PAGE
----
hour or more. A few venturesome drirerssent
their horses through the buzzing mass of bea
flesh, but those horses which made the trip
paid the penalty of the folly of their owners.
Several people were stung, and the neighbors
were compelled to keep their windows closed.
Even then the "pesky vermints" battered
against the windows in vain attempt to get in.
side. Tbe affair created a genuine sensation.
Prominent citizens, whose dignity bad never
before been impeached, turned up their coat
collars and ran to escape the fast becoming '
maddened swarm. Finally tbe qneen bea
sailed over into the Main Street Baptist lot and
lighted on a low branch of one of the evergreen
trees. Tbe whole swarm followed, and the
branch was buried knee deep with bees in a
jiffy. Then the church janitor and the gar
dener went to work to cage tbe "critters." A
keg was procured and placed at an angle nnder
tbe limb. Allemeyer cat the limb off and his
assistant bravely shook it over the keg. The
queen bee went into the keg, and the rest fol.
lowed after a few minutes, all except a dozen
or more, which were so excited tbat tbejf
couldn't see the keg or tbe queen. The keg
was taken away, but tbe dozen or more which;
were left had fun at the corner all afternoon.
WHAT WILD WITS ARE SAYIXG.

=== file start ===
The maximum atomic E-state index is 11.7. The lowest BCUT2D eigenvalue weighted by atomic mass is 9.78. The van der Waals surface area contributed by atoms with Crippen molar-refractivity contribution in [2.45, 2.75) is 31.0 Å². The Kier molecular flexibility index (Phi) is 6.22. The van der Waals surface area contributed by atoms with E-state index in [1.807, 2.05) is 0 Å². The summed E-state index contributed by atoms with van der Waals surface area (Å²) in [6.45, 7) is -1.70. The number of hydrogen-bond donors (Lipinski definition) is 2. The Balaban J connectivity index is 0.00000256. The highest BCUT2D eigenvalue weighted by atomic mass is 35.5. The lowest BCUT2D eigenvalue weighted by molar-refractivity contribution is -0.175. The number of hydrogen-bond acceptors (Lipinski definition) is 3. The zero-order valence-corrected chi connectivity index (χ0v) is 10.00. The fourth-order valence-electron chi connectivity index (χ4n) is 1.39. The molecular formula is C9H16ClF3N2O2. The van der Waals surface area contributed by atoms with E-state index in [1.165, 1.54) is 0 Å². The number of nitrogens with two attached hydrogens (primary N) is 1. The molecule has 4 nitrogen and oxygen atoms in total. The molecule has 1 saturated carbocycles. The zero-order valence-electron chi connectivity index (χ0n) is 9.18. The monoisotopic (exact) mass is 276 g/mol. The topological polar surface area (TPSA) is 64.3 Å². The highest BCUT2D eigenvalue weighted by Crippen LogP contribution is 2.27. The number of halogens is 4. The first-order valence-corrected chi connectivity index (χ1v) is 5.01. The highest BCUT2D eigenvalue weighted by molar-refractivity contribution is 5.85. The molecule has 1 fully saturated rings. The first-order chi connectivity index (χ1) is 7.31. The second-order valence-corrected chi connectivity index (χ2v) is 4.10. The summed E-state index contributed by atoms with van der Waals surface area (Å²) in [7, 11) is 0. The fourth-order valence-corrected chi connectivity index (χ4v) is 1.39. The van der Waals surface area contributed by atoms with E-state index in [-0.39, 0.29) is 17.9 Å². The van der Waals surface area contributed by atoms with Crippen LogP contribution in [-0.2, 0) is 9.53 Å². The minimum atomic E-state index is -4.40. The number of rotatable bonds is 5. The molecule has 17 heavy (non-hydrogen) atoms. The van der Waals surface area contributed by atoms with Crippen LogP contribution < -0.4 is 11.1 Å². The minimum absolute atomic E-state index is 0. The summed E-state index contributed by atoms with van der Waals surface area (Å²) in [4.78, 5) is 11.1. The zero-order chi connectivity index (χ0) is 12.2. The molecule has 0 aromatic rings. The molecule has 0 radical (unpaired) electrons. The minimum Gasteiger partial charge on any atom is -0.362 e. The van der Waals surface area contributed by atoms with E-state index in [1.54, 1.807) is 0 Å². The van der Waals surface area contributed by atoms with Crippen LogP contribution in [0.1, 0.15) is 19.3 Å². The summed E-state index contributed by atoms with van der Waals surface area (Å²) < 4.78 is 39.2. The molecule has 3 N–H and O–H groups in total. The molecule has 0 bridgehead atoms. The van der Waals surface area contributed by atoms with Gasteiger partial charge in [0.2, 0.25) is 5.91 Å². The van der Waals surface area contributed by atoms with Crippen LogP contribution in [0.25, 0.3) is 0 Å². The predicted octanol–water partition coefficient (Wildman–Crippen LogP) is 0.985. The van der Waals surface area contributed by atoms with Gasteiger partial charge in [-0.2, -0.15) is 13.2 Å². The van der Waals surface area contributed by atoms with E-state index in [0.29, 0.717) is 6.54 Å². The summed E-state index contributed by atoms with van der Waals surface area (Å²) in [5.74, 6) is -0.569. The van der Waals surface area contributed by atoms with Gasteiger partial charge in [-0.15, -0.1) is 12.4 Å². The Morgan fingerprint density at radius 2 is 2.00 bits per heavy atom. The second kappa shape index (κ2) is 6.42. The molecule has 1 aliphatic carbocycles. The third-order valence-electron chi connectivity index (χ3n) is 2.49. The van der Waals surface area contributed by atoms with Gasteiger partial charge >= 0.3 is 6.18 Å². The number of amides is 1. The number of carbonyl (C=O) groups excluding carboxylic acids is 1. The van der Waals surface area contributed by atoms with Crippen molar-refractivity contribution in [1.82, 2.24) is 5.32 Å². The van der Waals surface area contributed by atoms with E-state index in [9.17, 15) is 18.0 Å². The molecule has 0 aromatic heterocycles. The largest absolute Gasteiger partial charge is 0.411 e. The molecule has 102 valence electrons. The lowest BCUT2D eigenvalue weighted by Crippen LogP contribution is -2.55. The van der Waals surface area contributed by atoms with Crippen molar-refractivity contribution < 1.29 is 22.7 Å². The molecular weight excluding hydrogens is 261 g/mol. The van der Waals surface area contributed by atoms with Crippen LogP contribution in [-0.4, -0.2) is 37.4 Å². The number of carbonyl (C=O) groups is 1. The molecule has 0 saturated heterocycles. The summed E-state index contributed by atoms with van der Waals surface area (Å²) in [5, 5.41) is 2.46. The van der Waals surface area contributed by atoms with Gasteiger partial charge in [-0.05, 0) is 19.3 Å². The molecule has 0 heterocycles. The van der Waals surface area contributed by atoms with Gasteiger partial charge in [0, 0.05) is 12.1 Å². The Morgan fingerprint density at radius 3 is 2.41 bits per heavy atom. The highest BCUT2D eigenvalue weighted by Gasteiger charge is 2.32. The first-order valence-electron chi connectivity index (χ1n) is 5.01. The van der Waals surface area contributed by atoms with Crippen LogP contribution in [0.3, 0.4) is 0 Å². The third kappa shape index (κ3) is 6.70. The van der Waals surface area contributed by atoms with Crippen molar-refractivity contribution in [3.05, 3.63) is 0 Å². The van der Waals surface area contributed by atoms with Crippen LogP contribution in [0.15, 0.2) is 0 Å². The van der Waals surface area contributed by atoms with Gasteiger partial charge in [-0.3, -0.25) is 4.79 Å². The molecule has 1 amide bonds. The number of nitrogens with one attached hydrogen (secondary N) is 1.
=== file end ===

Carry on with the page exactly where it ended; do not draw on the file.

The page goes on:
"Be like the tree that covers with flowers
the hand that shakes It." Puc.
' Young people who have conrted in society
go on bndal trips to tee how they like each other
Sew Orlean Picayune.
She All extremely bright men ara
awfully conceited, anyway. He O, I don't
know; I'm not. Harvard Lampoon.
Tubbs (recounting his experiences at a
musical a few evenings prevIous)-They did not
even ask me to sing. Miss 'Whlterye placldly
You've sung there before, haven't you? Tubbi
Yes. once. Why? illssW.-O.nothlng.-CofBinJKj
Editorial Courtesy. Mrs. QuilIpen-
"Dearest, have you replied to tha Invitation to.
Mrs. Bloodgood's reception?"
Mr. Qutllpen "So; sbe didn't Inclose a,
stalnp."-"rW''?''" 'Tte Prut.
Johnny Dnrapsey (with inflated paper
bag) S'h-hl See me bust this bag by grandma's
Orandma (after the explosion, placidly laying
her knitting in ner lap and looking' toward the
door) Come In. Burlington tree Prut.
Jiggers I nevah did like that felloTT
Smart, don't you know.
Klggers lor I either. He's a beastly cad.
Talks like a gentleman, too.
Jiggers Yes; but what a deuced affectation ltiJ,
tod, you know. Cincinnati Gazette.
A Bar to Osculation. Papa Tonng
Smlthers didn't stay so late as usual last night.
Laura No; he wasn't feeling well. He bad a
1'ana Front tooth, eh?
Laura-Y-yes, tlr.Loutnitle Courier-Journal.
It has frequently been noted that tho
MewEnglanderls cautious In his langua, and
that he rarely gives a direct answer to a question.
A gentleman said to a mend whose family were
not noted for active habits: "Was not your
father's death sudden?" Slowly drawing one
hand from his Docket and pulling down bis tat
the Interrogated caution Jy replied "Waal,
rather sudden for hlm.-CAamirs' Journal.
They met and loved in tbe usual" way F
By the shores of the summer sea. - -
She a banker's daughter-'twas her own tale , (
While a merchant prince was he. it
And never, each vowed, had a flame like theirs
Sprung up In the human heart.
While the door of Joy's future seemed hunsj wUIt
When the time came on to part. t,
Kehlnd the counter she proudly stood v-
And her eyes took a stony stare
As he asked to be shown some woolen socks ;
At a quarter or so a pair. j. "
Forgetful bow tender men's bosoms are,
Her pride said: "Ignore hlml". She does I
She cut him as dead as a coffin nail -
And ne didn't know who she was. -